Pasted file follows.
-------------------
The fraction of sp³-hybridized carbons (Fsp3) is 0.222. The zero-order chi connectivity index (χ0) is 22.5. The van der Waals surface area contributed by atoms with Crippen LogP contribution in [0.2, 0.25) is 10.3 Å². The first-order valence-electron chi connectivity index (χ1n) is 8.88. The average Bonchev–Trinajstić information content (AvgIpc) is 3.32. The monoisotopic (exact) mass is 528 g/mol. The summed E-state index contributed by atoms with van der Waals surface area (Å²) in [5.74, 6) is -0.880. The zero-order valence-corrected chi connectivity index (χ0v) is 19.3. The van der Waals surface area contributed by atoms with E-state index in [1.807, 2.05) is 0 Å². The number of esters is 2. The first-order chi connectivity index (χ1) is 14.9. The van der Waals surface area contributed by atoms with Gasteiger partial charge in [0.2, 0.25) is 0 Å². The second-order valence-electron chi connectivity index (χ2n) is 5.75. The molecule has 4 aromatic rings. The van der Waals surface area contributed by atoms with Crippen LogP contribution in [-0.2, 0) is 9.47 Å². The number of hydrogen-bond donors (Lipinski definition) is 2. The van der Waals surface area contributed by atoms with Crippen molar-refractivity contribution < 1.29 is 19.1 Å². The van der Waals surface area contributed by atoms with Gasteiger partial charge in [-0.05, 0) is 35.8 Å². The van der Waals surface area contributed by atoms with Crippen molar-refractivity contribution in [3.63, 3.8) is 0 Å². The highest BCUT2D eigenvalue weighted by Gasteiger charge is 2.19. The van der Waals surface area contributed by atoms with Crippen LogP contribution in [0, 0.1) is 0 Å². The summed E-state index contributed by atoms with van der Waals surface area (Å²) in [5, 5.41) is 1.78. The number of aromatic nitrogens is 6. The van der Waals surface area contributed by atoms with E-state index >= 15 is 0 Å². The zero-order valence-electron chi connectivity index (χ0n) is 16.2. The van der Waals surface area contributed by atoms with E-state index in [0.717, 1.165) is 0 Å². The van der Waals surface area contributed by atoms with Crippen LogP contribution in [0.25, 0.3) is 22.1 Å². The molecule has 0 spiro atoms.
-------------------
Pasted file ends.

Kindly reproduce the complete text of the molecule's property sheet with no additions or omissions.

The fraction of sp³-hybridized carbons (Fsp3) is 0.222. The zero-order chi connectivity index (χ0) is 22.5. The van der Waals surface area contributed by atoms with Crippen LogP contribution in [0.2, 0.25) is 10.3 Å². The first-order valence-electron chi connectivity index (χ1n) is 8.88. The average Bonchev–Trinajstić information content (AvgIpc) is 3.32. The monoisotopic (exact) mass is 528 g/mol. The summed E-state index contributed by atoms with van der Waals surface area (Å²) in [5.74, 6) is -0.880. The zero-order valence-corrected chi connectivity index (χ0v) is 19.3. The van der Waals surface area contributed by atoms with E-state index in [1.807, 2.05) is 0 Å². The number of esters is 2. The first-order chi connectivity index (χ1) is 14.9. The van der Waals surface area contributed by atoms with Gasteiger partial charge in [0.2, 0.25) is 0 Å². The second-order valence-electron chi connectivity index (χ2n) is 5.75. The molecule has 4 aromatic rings. The van der Waals surface area contributed by atoms with Crippen LogP contribution in [-0.2, 0) is 9.47 Å². The number of hydrogen-bond donors (Lipinski definition) is 2. The van der Waals surface area contributed by atoms with Crippen molar-refractivity contribution < 1.29 is 19.1 Å². The van der Waals surface area contributed by atoms with Gasteiger partial charge in [-0.05, 0) is 35.8 Å². The van der Waals surface area contributed by atoms with Crippen molar-refractivity contribution in [3.63, 3.8) is 0 Å². The highest BCUT2D eigenvalue weighted by Gasteiger charge is 2.19. The van der Waals surface area contributed by atoms with Crippen LogP contribution in [0, 0.1) is 0 Å². The summed E-state index contributed by atoms with van der Waals surface area (Å²) in [5, 5.41) is 1.78. The number of aromatic nitrogens is 6. The van der Waals surface area contributed by atoms with E-state index >= 15 is 0 Å². The zero-order valence-electron chi connectivity index (χ0n) is 16.2. The van der Waals surface area contributed by atoms with E-state index in [0.717, 1.165) is 0 Å². The van der Waals surface area contributed by atoms with Crippen LogP contribution in [0.25, 0.3) is 22.1 Å². The molecule has 0 spiro atoms.